Dialectical Behavior Therapy (DBT) is a mindfulness-based third wave behavioral therapy that focuses on balancing the dialectical tension between acceptance and change, which can enable the synthesis of opposing thoughts, emotions, and behaviors. DBT is a skill-based behavioral therapeutic approach that has demonstrated strong research support for the effective treatment of Borderline Personality Disorder (BPD), which often involves self-injurious behaviors, dichotomous thinking, and labile moods. DBT interventions and skills are encapsulated within four modules: mindfulness, distress tolerance, emotion regulation, and interpersonal effectiveness. Within the therapeutic setting, DBT is often practiced as a form of group therapy, although DBT principles and skills can be used effectively with individuals.
One of the main ideas underlying DBT is that while you may not be responsible for all of the events that have occurred to create the current problem you are facing (however severe), you are nonetheless responsible for effectively solving the problem. DBT can be quite effective for learning concrete behavioral skills to manage emotions, tolerate intense distress, and effectively relate to others with healthy assertiveness. Through actively practicing DBT skills, one can learn how to gradually build a balanced life unencumbered by self-destructive behaviors or emotional volatility.
“The deeper that sorrow carves into your being, the more joy you can contain.” – Kahlil Gibran Emotions can often be experienced so suddenly or deeply that little time or energy is given to question the facts or happenings that prompted the emotional experience. When emotions feel visceral and real in this way, we may…Read More
“What man actually needs is not a tensionless state but rather the striving and struggling for a worthwhile goal, a freely chosen task.” – Viktor Frankl Things in life are rarely “always” one way or the another. When you live according to absolutes or extremes, there is a tendency to become easily overwhelmed, overly stressed,…Read More
“The curious paradox is when I accept myself just as I am, then I can change.” – Carl Rogers In Dialectical Behavior Therapy (DBT), the word “dialectic” refers to balancing and comparing two things that seem to be quite different – even contradictory. In DBT, this balance is between change and acceptance. For many people,…Read More
“Let us never negotiate out of fear. But, let us never fear to negotiate.” – John F. Kennedy In our relationships with others, we inevitably need things from them at times just as they need things from us at other times. The exchanges that we have with others about how to get our own needs…Read More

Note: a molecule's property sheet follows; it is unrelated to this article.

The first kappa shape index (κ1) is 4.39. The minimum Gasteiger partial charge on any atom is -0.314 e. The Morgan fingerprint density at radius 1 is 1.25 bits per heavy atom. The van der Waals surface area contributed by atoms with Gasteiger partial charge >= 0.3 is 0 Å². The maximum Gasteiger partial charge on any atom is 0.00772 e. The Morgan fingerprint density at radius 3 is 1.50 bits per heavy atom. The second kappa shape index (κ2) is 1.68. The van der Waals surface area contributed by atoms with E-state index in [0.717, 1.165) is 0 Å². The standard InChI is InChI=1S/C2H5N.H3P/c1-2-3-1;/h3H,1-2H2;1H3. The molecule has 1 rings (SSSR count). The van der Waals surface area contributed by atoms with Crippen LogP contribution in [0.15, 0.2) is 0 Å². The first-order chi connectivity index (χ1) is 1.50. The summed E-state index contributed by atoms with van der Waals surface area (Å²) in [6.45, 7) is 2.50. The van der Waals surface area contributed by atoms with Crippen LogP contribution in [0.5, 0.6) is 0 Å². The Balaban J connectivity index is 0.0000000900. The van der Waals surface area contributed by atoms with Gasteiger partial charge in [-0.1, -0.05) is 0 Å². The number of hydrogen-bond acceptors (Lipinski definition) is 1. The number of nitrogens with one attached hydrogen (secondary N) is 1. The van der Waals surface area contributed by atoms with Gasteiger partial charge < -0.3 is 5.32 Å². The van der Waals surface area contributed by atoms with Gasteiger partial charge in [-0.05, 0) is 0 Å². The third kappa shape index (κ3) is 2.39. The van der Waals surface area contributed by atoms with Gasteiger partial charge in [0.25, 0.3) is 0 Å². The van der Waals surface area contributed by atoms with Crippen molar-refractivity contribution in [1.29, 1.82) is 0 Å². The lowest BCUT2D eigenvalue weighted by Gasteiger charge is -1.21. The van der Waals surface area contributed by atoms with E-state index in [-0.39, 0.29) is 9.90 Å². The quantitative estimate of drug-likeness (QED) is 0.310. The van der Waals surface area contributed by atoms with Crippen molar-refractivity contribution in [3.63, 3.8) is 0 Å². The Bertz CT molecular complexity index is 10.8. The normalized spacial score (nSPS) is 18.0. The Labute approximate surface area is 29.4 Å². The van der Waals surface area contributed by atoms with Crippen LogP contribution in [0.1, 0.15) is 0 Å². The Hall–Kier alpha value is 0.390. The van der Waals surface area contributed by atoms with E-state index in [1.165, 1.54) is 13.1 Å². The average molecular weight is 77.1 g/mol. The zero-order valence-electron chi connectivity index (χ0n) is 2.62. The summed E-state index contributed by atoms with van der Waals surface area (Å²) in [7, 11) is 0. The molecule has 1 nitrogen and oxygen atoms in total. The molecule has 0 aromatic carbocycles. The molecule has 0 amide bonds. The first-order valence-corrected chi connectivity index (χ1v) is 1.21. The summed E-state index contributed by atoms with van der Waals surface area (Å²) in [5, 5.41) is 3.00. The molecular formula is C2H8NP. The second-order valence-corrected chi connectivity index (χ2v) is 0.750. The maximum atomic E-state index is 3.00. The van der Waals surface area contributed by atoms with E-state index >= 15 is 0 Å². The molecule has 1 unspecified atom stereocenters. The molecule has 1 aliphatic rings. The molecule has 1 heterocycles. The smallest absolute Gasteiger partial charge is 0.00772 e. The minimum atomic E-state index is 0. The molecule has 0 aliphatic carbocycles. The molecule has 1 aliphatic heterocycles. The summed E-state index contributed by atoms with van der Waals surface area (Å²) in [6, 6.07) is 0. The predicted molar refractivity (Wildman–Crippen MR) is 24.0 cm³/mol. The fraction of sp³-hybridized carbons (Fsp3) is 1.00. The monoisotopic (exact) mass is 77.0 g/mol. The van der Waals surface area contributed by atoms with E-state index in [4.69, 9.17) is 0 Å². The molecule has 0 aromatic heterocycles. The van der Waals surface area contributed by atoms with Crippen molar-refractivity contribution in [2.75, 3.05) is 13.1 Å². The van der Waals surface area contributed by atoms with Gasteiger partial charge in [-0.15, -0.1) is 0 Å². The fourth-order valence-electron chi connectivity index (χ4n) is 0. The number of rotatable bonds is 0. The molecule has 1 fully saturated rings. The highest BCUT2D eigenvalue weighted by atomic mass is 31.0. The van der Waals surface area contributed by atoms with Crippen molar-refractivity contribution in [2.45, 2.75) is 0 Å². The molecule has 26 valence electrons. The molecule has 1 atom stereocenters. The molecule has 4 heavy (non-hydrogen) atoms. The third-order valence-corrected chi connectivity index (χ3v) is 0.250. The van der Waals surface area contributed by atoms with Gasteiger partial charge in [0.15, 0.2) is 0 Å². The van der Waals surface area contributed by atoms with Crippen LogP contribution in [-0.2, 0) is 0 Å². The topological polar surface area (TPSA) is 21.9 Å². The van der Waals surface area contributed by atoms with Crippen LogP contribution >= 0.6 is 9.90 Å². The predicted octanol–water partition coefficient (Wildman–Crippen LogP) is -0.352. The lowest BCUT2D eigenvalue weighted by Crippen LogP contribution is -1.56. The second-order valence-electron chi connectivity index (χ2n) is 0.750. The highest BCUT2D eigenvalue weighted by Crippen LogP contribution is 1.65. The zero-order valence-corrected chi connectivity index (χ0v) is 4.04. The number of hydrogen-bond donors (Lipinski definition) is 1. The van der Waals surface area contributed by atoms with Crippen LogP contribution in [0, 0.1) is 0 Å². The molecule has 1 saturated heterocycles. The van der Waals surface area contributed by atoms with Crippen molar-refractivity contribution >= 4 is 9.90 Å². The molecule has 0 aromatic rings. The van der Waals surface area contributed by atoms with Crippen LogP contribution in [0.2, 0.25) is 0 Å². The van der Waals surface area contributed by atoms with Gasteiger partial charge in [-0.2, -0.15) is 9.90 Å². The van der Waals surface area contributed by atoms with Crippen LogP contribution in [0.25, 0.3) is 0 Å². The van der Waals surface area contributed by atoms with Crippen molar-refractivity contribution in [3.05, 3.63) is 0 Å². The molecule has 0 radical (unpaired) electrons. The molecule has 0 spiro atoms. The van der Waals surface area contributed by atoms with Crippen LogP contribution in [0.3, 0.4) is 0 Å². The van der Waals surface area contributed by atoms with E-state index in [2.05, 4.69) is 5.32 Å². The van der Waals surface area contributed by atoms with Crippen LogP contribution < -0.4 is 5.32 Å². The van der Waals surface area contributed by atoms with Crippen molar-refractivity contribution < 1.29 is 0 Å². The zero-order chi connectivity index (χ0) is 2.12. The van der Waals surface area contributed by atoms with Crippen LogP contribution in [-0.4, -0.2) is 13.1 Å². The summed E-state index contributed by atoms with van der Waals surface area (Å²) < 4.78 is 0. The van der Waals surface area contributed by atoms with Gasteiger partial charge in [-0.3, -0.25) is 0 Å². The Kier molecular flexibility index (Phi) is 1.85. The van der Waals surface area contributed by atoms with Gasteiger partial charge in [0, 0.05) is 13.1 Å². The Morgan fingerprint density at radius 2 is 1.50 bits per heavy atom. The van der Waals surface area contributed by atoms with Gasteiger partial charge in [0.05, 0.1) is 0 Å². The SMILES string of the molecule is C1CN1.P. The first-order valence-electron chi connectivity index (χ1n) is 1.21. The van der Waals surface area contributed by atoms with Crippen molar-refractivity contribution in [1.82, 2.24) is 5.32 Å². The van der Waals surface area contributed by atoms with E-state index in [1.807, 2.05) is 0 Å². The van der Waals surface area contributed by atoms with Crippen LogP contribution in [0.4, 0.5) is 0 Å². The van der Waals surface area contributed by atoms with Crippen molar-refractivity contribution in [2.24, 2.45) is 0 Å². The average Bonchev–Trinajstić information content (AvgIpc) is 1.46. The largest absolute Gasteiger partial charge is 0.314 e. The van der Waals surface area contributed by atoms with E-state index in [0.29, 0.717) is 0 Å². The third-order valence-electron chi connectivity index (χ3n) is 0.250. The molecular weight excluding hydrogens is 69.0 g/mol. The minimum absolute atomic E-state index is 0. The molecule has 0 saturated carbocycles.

“There is a wisdom of the head, and… a wisdom of the heart.” – Charles Dickens There is a natural human tendency to operate from a place of pure reason and pure emotion. When we are viewing the world through either lens, we miss out on the big picture. It can feel cold and lifeless…Read More
“Self is the only prison that can ever bind the soul.” – Henry Van Dyke Many people who grow up in an invalidating environment gradually internalize invalidating messages about the self. This may happen with a child who was never taught to trust his own competency or ability to take care of himself. This child…Read More
“Things are not what they appear to be; nor are they otherwise.” – Surangama Sutra Dialectical Behavior Therapy (DBT), created by Dr. Marsha Linehan, incorporates the practice of mindfulness into almost all aspects of treatment. While mindfulness is technically its own component or module of treatment, aspects of mindfulness are present throughout the other treatment…Read More
“Envy assails the noblest: the winds howl around the highest peaks.” – Ovid Jealousy and envy, while painful and distressing, serve important functions in our lives. Emotions that cause suffering to ourselves and others are designed to act as useful indicators to promote our survival. If we were to never experience the emotions of jealousy…Read More
“Action expresses priorities.” – Mohandas K. Gandhi Values are the principles, morals, standards, and ideals that give your life meaning, importance, and worth. They act as the guiding compass that drives behaviors and determines goals. When we are unclear or unsure of what our values are, then it is not uncommon to feel lost, adrift,…Read More
“You can feel like a mental patient, but that doesn’t mean you have to act like one.” – Marsha Linehan In the Thursday, June 23rd, 2011 issue of The New York Times, renowned leader in the field of mental illness and creator of Dialectical Behavior Therapy, Dr. Marsha Linehan revealed her own personal struggle with…Read More